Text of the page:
19. Henfridsson, O. et al. 2014. “Managing technological change in the digital age: the role of architectural frames.” Journal of Information Technology 29: 27-43.
  20. Henfridsson, O. et al. 2018. “Recombination in the open-ended value landscape of digital innovation.” Information and Organization 28: 89-100.
  21. Holland, J.H. 1992. Adaptation in Natural and Artificial Systems. Cambridge: The Mit Press.
  22. Holland, J.H. 1995. Hidden Order. How Adaptation Builds Complexity, New York: Basic Books.
  23. Holland, J.H. 2006. “Studying Complex Adaptive Systems.” Journal of Systems Science and Complexity 19: 1-8.
  24. Holling, C.S. 2001. “Understanding the Complexity of Economic, Ecological, and Social Systems.” Ecosystems 4.
  25. Janssen, M. 1998. “Use of Complex Adaptive Systems for Modeling Global Change.” Ecosystems 1: 457-463.
  26. Lee, E.A., e S.A. Seshia. 2011. Introduction to Embedded Systems – A Cyber-Physical Systems Approach. <>.
  27. Lessig, L. 2006. Code is Law. Version 2.0. New York: Basic Books.
  28. Levin, S.A. 1998. “Ecosystems and the Biosphere as Complex Adaptive Systems.” Ecosystems 1: 431-436.
  29. Levin, S.A. 1999. Fragile Dominion. Complexity and the Commons. New York: Perseus Publishing.
  30. Lewars, E.G. 2016. Computational Chemistry. New York: Springer.
  31. Lombardi, M., e S. Vannuccini. Paradigm shift for decision-making in an era of deep and extended changes. Under review.
  32. Mason P., et al., eds. 2017. Proceedings of the 4th World Congress on Integrated Computational Materials Engineering (ICME 2017). New York: Springer.
  33. Mayer Schönberger, V., e T. Ramge. 2018. Reinventare il Capitalismo nell’era dei Big Data. Milano: Egea.
  34. Miller, J.H., e S.E. Page. 2007. Complex Adaptive Systems. An introduction to computational modes of social life. Princeton: Princeton University Press.
  35. Ming, J.M. 2008. “Computational thinking and thinking about computing.” Philosophical Transactions of the Royal Society A, 366: 3717-3725.
  36. Mitchell, W.M. 1996, CITY OF BITS. Cambridge: The Mit Press.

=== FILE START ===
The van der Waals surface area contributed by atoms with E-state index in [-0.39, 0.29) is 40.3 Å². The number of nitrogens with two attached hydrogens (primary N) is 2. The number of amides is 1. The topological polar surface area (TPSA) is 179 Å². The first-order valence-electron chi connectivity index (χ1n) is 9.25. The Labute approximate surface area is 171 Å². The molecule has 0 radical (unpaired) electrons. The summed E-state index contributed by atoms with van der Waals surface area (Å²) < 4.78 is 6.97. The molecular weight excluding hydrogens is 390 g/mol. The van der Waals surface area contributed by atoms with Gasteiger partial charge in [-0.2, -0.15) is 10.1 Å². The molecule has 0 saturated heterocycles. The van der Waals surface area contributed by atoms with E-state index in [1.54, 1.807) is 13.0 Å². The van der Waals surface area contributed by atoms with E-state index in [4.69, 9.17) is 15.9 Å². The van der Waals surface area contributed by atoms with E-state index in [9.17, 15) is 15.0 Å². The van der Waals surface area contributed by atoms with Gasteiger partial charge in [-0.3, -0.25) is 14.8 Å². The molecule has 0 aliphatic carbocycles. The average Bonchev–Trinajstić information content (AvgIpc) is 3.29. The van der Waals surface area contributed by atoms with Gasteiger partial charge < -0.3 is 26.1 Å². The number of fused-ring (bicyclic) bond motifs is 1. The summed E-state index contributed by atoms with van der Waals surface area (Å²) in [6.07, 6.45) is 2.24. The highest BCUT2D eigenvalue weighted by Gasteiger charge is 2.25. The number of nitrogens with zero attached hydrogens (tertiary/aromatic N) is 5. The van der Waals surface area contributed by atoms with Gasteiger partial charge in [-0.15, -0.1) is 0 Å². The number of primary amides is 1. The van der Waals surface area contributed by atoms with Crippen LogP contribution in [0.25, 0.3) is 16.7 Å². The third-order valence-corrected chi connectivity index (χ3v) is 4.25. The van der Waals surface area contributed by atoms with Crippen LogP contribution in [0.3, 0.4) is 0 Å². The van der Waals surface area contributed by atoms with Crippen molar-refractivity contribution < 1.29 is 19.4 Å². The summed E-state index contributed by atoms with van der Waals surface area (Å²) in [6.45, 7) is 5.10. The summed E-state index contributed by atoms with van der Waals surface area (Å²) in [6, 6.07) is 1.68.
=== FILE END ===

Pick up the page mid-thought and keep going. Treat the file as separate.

37. National Research Council. 2008. Integrated Computational Materials Engineering: A Transformational Discipline for Improved Competitiveness and National Security. Washington, DC: The National Academies Press. 10.17226/12199
  38. Ostrom, E. 2009. “A general framework for Analyzing Sustainability of Social-ecological Systems.” Science, July, 419-422.
  39. Popova, M. 2014. “How William Gibson Coined ‘Cyberspace’”. Brain Pickings, August 26, <> (2021-03-10)
  40. Schaefer, K.A. et al. 2017. “Unintended mutations after CRISPR_Cas9 editing in vivo.” Nature Methods, 14 (6): 547-551.
  41. Steffen, W. et al. 2007. “The Anthropocene: Are Humans Now Overwhelming the Great Forces of Nature.” A Journal of the Human Environment 36 (8): 614-621.
  42. US Department of Energy. 2010. Critical Materials Strategy. <> (2021-03-10).
  43. Walter, C. 1986. Adaptive Management of Renewable Resources. New York: MacMillan.
  44. Yoo, Y.  et al. 2010. “The Next Wave of Digital Innovation: Opportunities and Challenges: A Report on the Research Workshop ‘Digital Challenges in Innovation Research’ (June 8, 2010).” <> (2021-03-10).
  45. Zittrain, J.L. 2006. “The Generative Internet.” Harvard Law Review 119 (7): 1974-2040.
  46. Zysman, J., e M. Kelley. 2018. The Next Phase in the Digital Revolution: Intelligent Tools, Platforms, Growth, Employment. Communications of the ACM, vol. 61: 54-63.

Export citation

Selected format

Usage statistics policy

  • 6Chapter Downloads

Cita come:
Lombardi, M.; 2021; XXI secolo: l’universo fisico-cibernetico e le grandi sfide emergenti. Firenze, Firenze University Press.


Indici e aggregatori bibliometrici